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The North Carolina Keys September 13, 2013

Posted by markgeil in Family.
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Emerald Isle sign

Our annual Geil family vacation was almost over. It had been a grand week at the beach. We had celebrated several birthdays, which called for regular visits to the Sweet Spot for ice cream. We had a windy late night walk on the pier, and on the way there we had occasion to introduce my youngest nieces to what they called “trespassing on people’s properties”, when you have to be very very quiet. We created a barely-floating flotilla, ambling down the intracoastal waterway when ocean riptides had closed the beach.

The beach is my favorite place. Each of my senses retains a tangible memory of that sacred place. My nose delights in that first moment when I roll down the car windows for an influx of salty air. My toes are happiest barefoot in the sand. My ears are tuned to the relentless frequency of noisy ocean waves. I listen to Jimmy Buffett songs just to make me miss the beach more when I’m back inland.

Holding a place in such esteem makes leaving it that much more difficult, and so the final clean-up and drive away day is usually more bitter than sweet. When we were little kids, we made a point of saying, “Bye, Beach House” every time we drove away toward home. But my visits were more frequent then, and each goodbye was sweetened by the promise of imminent return. Now, “Bye, Beach House” means a sad “See you next year.”

This year was worse, though. It’s bad enough to pack up from vacation and go home. It’s worse when you’ve lost your keys.

How cruel an irony it is to not want to leave a place and to spend your last moments there frantically searching for the very means to leave. And oh, did we search! I checked the usual places a dozen times. I retraced my steps from that morning, and the night before. I thought about when I had last driven. We were spread among two houses, so I went from one to the other, over and over. An hour passed. My frustration mounted.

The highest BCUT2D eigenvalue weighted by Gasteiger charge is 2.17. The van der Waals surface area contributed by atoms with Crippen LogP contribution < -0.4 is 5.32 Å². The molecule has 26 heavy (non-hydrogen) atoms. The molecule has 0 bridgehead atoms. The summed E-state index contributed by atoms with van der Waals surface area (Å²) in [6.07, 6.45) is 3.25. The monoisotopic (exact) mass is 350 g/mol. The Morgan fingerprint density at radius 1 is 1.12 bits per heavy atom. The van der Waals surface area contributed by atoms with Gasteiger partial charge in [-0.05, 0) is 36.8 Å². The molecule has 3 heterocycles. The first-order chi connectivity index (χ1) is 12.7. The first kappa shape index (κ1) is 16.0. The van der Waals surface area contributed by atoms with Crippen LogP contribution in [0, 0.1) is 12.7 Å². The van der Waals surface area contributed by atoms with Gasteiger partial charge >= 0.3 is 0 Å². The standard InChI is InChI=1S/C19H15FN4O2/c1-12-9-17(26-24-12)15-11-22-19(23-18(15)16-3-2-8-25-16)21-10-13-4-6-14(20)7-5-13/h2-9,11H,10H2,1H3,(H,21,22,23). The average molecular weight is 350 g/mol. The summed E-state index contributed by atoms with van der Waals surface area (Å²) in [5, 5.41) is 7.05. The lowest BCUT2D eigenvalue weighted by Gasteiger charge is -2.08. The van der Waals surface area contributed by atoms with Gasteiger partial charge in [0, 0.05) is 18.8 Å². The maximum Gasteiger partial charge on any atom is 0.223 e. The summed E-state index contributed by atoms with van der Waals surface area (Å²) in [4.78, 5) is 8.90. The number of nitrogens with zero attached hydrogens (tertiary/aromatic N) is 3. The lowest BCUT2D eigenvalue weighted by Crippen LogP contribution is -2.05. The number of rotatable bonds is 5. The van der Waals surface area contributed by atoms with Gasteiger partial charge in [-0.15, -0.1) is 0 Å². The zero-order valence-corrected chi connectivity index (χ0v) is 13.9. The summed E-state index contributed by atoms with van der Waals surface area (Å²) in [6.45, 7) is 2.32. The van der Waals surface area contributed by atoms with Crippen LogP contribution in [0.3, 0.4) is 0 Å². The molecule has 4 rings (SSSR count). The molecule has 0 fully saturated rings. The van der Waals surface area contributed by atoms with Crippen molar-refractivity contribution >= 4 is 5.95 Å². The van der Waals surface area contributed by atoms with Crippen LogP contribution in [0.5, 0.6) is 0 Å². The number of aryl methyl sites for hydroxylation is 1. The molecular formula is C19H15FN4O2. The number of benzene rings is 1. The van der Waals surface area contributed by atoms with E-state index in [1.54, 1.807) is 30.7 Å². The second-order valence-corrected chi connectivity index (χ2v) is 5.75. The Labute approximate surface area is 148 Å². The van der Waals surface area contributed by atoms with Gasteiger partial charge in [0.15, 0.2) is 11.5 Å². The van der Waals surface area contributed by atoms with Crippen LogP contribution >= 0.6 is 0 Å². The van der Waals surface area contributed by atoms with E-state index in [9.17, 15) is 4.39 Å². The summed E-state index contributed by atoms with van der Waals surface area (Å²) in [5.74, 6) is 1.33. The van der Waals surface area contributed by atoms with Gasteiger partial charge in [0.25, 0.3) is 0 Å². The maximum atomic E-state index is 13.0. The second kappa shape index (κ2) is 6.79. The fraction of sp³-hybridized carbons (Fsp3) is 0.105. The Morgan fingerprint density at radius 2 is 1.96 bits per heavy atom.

I let a discouraged growl boil over as I drove someone else’s car, one more time, the couple of blocks from our little family house to the rental. But when I pulled in the driveway, the boiling stopped. I was deflated, released, by what I saw there beside the house.

My father and my brother were on their knees, surrounded by garbage. They were searching our trash, one bag at a time, for my keys, just in case they had accidentally been thrown away. I got out of the car and walked toward them, humbled and loved by their unsolicited act of service. I thanked them, and they both looked up with the same expression that conveyed, with no words, “No biggie. Just doing what we thought might help.”

As my eyes beheld those dear faces, my ears heard that sweet sound of ocean waves, crashing just beyond the dunes behind me. My nose caught a saline breeze. And I realized that I do not love the beach because of the sand, or the water, or the air. I love the beach because of my family.

Because my father, on his knees there before me in the filth, and my mother had decided decades ago to build a little beach house, one wall at a time, because they somehow knew their boys would love it there.

Because my brothers spent so many summers with me building sand castles and digging for clams and getting knocked over by waves. Because we grew up there, from chasing lizards to chasing girls. Because those boys did love it there, and without even trying, we loved each other there.

The beach is my favorite place because my family made it that way. While that same family, now multiplied in number, rallied around me in the search for the missing keys, I found them. They had accidentally been packed in a suitcase. Or maybe they had hidden there, because they wanted to stay a little longer.

Next time I walk on the concrete and wish it was sand, I’ll get the memory right. I used to equate images of the beach with erstwhile happiness, which is fine. Now I know that images of the beach mean a treasure chest of memories and new moments with my family, which means love.